I’ll admit, I did reinstall World of Warcraft a few days ago, but I’ve also been pretty good at keeping my promise of working hard on PublisherSpot.
My programmers are still working on batch #2 (actually, they haven’t started yet. I just finished answering all of the project manager’s questions regarding the finer details, and so they should be starting soon). It’s hard to estimate how long it will take them, but I’m going to estimate two weeks.
While I just finished giving them a whole new batch of tasks to work on, I’ve already began compiling a list for batch #3!
As you’ve probably heard me say a million times by now, I’ve been eager to start advertising and market the site. My plan was to do so once batch #2 was finished, but I’m going to have to wait even longer now, because it would be silly to launch an advertising campaign before batch #3.
That’s because batch #3 is all about community. PublisherSpot is already a great site and resource, and will only be better in a couple weeks once the second batch has been completed. But if there’s one thing that blogging and the recent social networking trend has taught me, it’s that nothing can grow and explode a site like a strong community.
Therefore, batch 3 will focus solely on building community integration into PublisherSpot.
First, a member system will be created. Visitors can sign up for an account, which (for now) will allow them to vote and comment on reviews. Currently, visitors can rate networks, and security measures are in place to prevent the same C-Class IP range from voting on a review more than once every three weeks. However, this is not a fool-proof system, and thus reviews are still open to… manipulation. A member system would reduce any cheating attempts to about as much as possible.
The commenting of reviews will be a major improvement. All of the reviews on PublisherSpot are written in as much an objective, journalistic manner as possible, and so comments allow the more personal feedback and experiences to be shared, whether negative or positive.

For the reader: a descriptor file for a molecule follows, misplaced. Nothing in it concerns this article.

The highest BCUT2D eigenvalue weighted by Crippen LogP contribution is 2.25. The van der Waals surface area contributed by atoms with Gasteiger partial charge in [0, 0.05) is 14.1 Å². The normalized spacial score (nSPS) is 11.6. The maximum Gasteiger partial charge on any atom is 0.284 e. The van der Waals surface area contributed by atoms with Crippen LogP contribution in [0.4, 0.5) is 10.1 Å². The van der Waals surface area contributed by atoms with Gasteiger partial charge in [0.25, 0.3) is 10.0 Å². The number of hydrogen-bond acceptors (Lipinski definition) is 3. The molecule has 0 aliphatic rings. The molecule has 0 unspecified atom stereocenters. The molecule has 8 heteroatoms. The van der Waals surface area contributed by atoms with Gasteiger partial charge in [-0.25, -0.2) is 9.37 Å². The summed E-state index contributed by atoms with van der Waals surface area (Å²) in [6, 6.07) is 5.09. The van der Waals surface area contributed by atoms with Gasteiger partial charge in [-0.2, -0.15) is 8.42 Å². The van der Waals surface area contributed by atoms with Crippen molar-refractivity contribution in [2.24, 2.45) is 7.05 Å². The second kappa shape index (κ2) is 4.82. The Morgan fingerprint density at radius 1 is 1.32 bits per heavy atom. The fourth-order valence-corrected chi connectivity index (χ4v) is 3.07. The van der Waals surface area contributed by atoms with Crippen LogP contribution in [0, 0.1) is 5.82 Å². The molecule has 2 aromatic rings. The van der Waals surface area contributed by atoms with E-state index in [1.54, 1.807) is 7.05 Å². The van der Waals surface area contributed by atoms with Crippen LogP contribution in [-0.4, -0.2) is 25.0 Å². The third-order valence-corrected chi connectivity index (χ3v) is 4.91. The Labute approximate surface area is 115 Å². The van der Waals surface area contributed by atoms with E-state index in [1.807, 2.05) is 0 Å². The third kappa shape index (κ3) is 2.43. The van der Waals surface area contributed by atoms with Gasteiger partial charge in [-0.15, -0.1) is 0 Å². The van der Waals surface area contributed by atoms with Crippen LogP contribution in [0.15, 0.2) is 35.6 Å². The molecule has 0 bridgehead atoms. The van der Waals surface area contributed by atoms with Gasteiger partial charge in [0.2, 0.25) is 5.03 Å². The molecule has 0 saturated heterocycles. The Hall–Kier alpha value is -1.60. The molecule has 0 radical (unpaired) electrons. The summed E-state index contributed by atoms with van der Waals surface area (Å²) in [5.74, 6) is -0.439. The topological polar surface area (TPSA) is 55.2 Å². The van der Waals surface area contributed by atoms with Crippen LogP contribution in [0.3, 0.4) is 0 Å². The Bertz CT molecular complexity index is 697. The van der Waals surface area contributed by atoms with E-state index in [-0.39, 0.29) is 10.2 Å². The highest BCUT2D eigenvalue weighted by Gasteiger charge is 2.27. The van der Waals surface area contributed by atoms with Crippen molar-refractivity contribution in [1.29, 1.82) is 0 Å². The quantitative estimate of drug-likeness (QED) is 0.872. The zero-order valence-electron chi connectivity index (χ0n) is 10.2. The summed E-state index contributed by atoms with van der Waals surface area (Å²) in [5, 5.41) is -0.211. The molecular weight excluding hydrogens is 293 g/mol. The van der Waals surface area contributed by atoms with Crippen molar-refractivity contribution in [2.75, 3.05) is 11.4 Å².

A forum will be added to PublisherSpot. Currently, the site is referring discussion to PublisherForums.com, but it makes more sense to create a forum dedicated to the site. This will greatly help to build community, and allow visitors to pose and ask questions.
It will allow for network representatives to come and answer questions to help promote their company.
I’ve been hand-updating an HTML file each time there is an update to PublisherSpot, which appears on the front page. There is no archive, no commenting system, or anything other than a static display of the most recent updates, so naturally a blog is badly needed.
And, of course, a blog will go a long way to building the community, especially with commenting enabled. RSS integration and E-mail subscriptions are a bonus.
Best of all, though, is that all three of these systems: the custom Members Section, the Forum, and the Blog will all be completely integrated. Therefore, only one account is needed on the site. Each account will have access to all the separate areas of the site. For example, if you sign up an account to the site, when you visit the forum you will automatically be logged in. The same goes with the blog.
This seamless integration throughout the site makes interacting the community as simple and hassle-free as possible.
The Road Ahead
All of this will take a lot of work, as well as lot more cash on my part. But I’m going full-steam ahead with this project. PublisherSpot is a valuable resource, and once batch-2 and batch-3 are complete, I think it will be difficult to ignore the site as the best place to go if you are seeking information on an ad network.
Again, I’ve put a lot of time and money into PublisherSpot, and will putting a lot more in. Sure, the site may never take off, but I’m an entrepreneur and I have to try. The rewards are simply too great not to.